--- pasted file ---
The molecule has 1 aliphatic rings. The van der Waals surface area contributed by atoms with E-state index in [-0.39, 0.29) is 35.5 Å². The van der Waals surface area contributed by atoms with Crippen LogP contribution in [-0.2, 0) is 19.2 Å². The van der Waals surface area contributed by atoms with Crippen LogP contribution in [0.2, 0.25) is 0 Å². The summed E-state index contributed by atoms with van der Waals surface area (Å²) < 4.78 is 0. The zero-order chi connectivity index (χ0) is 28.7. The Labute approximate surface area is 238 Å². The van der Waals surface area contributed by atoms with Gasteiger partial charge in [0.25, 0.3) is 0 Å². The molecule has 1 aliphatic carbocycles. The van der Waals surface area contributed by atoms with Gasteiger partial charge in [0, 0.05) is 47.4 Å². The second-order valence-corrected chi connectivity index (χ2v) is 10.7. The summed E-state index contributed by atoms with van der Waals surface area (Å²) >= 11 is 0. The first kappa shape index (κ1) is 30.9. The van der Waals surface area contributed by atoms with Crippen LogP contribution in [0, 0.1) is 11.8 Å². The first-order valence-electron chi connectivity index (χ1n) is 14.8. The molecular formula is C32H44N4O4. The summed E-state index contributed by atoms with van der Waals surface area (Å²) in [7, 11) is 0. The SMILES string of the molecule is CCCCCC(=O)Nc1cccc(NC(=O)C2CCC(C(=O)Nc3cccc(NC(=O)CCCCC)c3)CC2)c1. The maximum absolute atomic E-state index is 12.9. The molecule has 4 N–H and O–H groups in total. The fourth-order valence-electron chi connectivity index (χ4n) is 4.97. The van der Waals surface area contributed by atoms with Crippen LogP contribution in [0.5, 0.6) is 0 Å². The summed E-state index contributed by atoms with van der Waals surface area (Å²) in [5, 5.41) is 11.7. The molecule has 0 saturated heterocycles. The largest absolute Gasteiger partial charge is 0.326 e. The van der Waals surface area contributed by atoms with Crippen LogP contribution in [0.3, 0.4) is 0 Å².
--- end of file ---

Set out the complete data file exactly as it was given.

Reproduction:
The molecule has 1 aliphatic rings. The van der Waals surface area contributed by atoms with E-state index in [-0.39, 0.29) is 35.5 Å². The van der Waals surface area contributed by atoms with Crippen LogP contribution in [-0.2, 0) is 19.2 Å². The van der Waals surface area contributed by atoms with Crippen LogP contribution in [0.2, 0.25) is 0 Å². The summed E-state index contributed by atoms with van der Waals surface area (Å²) < 4.78 is 0. The zero-order chi connectivity index (χ0) is 28.7. The Labute approximate surface area is 238 Å². The van der Waals surface area contributed by atoms with Gasteiger partial charge in [0.25, 0.3) is 0 Å². The molecule has 1 aliphatic carbocycles. The van der Waals surface area contributed by atoms with Gasteiger partial charge in [0, 0.05) is 47.4 Å². The second-order valence-corrected chi connectivity index (χ2v) is 10.7. The summed E-state index contributed by atoms with van der Waals surface area (Å²) >= 11 is 0. The first kappa shape index (κ1) is 30.9. The van der Waals surface area contributed by atoms with Crippen LogP contribution in [0, 0.1) is 11.8 Å². The first-order valence-electron chi connectivity index (χ1n) is 14.8. The molecular formula is C32H44N4O4. The summed E-state index contributed by atoms with van der Waals surface area (Å²) in [7, 11) is 0. The SMILES string of the molecule is CCCCCC(=O)Nc1cccc(NC(=O)C2CCC(C(=O)Nc3cccc(NC(=O)CCCCC)c3)CC2)c1. The maximum absolute atomic E-state index is 12.9. The molecule has 4 N–H and O–H groups in total. The fourth-order valence-electron chi connectivity index (χ4n) is 4.97. The van der Waals surface area contributed by atoms with Crippen LogP contribution in [0.5, 0.6) is 0 Å². The summed E-state index contributed by atoms with van der Waals surface area (Å²) in [5, 5.41) is 11.7. The molecule has 0 saturated heterocycles. The largest absolute Gasteiger partial charge is 0.326 e. The van der Waals surface area contributed by atoms with Crippen LogP contribution in [0.3, 0.4) is 0 Å².